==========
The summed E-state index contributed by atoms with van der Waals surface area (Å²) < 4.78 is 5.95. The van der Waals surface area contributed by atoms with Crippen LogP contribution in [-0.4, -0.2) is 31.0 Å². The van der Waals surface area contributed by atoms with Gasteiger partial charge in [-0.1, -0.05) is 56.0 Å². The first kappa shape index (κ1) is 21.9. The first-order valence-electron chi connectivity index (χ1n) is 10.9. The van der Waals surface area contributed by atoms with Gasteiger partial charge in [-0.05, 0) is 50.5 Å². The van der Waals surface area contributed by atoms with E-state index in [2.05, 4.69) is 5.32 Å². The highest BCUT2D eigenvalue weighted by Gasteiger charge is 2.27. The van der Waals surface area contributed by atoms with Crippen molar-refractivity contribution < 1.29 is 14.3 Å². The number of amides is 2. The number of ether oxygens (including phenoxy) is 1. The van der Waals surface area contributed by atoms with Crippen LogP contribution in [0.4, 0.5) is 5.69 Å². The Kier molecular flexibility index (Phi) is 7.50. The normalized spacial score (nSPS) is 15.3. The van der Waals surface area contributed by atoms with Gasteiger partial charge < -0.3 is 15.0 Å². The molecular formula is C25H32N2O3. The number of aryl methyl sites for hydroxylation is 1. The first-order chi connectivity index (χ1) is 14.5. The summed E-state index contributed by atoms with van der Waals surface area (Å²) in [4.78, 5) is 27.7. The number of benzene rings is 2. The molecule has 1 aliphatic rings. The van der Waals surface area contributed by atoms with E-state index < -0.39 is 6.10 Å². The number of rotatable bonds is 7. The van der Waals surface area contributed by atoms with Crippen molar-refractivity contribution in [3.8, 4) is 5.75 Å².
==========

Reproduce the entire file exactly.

The summed E-state index contributed by atoms with van der Waals surface area (Å²) < 4.78 is 5.95. The van der Waals surface area contributed by atoms with Crippen LogP contribution in [-0.4, -0.2) is 31.0 Å². The van der Waals surface area contributed by atoms with Gasteiger partial charge in [-0.1, -0.05) is 56.0 Å². The first kappa shape index (κ1) is 21.9. The first-order valence-electron chi connectivity index (χ1n) is 10.9. The van der Waals surface area contributed by atoms with Gasteiger partial charge in [-0.05, 0) is 50.5 Å². The van der Waals surface area contributed by atoms with E-state index in [2.05, 4.69) is 5.32 Å². The highest BCUT2D eigenvalue weighted by Gasteiger charge is 2.27. The van der Waals surface area contributed by atoms with Crippen molar-refractivity contribution < 1.29 is 14.3 Å². The number of amides is 2. The number of ether oxygens (including phenoxy) is 1. The van der Waals surface area contributed by atoms with Crippen LogP contribution in [0.4, 0.5) is 5.69 Å². The Kier molecular flexibility index (Phi) is 7.50. The normalized spacial score (nSPS) is 15.3. The van der Waals surface area contributed by atoms with Gasteiger partial charge < -0.3 is 15.0 Å². The molecular formula is C25H32N2O3. The number of aryl methyl sites for hydroxylation is 1. The first-order chi connectivity index (χ1) is 14.5. The summed E-state index contributed by atoms with van der Waals surface area (Å²) in [4.78, 5) is 27.7. The number of benzene rings is 2. The molecule has 1 aliphatic rings. The van der Waals surface area contributed by atoms with E-state index < -0.39 is 6.10 Å². The number of rotatable bonds is 7. The van der Waals surface area contributed by atoms with Crippen molar-refractivity contribution in [3.8, 4) is 5.75 Å².